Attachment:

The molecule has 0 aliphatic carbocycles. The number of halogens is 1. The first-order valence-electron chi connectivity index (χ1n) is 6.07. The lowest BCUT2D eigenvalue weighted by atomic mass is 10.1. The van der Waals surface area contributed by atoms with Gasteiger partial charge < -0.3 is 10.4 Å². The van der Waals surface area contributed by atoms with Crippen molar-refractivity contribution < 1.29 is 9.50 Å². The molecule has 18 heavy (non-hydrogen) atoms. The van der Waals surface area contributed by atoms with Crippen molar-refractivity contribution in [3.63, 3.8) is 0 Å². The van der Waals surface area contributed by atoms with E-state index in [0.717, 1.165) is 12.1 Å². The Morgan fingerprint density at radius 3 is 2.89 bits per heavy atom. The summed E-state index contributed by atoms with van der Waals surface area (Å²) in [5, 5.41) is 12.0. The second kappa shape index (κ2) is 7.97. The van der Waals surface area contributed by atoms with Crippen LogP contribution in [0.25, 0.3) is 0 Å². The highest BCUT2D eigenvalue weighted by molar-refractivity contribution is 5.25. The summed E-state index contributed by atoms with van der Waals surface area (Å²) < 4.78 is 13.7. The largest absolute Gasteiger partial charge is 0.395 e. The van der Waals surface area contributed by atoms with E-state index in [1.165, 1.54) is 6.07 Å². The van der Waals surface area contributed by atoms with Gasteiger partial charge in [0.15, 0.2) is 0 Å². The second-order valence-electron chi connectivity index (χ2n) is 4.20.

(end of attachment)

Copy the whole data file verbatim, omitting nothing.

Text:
The molecule has 0 aliphatic carbocycles. The number of halogens is 1. The first-order valence-electron chi connectivity index (χ1n) is 6.07. The lowest BCUT2D eigenvalue weighted by atomic mass is 10.1. The van der Waals surface area contributed by atoms with Gasteiger partial charge < -0.3 is 10.4 Å². The van der Waals surface area contributed by atoms with Crippen molar-refractivity contribution < 1.29 is 9.50 Å². The molecule has 18 heavy (non-hydrogen) atoms. The van der Waals surface area contributed by atoms with Crippen molar-refractivity contribution in [3.63, 3.8) is 0 Å². The van der Waals surface area contributed by atoms with E-state index in [0.717, 1.165) is 12.1 Å². The Morgan fingerprint density at radius 3 is 2.89 bits per heavy atom. The summed E-state index contributed by atoms with van der Waals surface area (Å²) in [5, 5.41) is 12.0. The second kappa shape index (κ2) is 7.97. The van der Waals surface area contributed by atoms with Crippen LogP contribution in [0.25, 0.3) is 0 Å². The highest BCUT2D eigenvalue weighted by molar-refractivity contribution is 5.25. The summed E-state index contributed by atoms with van der Waals surface area (Å²) < 4.78 is 13.7. The largest absolute Gasteiger partial charge is 0.395 e. The van der Waals surface area contributed by atoms with E-state index in [1.165, 1.54) is 6.07 Å². The van der Waals surface area contributed by atoms with Gasteiger partial charge in [0.15, 0.2) is 0 Å². The second-order valence-electron chi connectivity index (χ2n) is 4.20.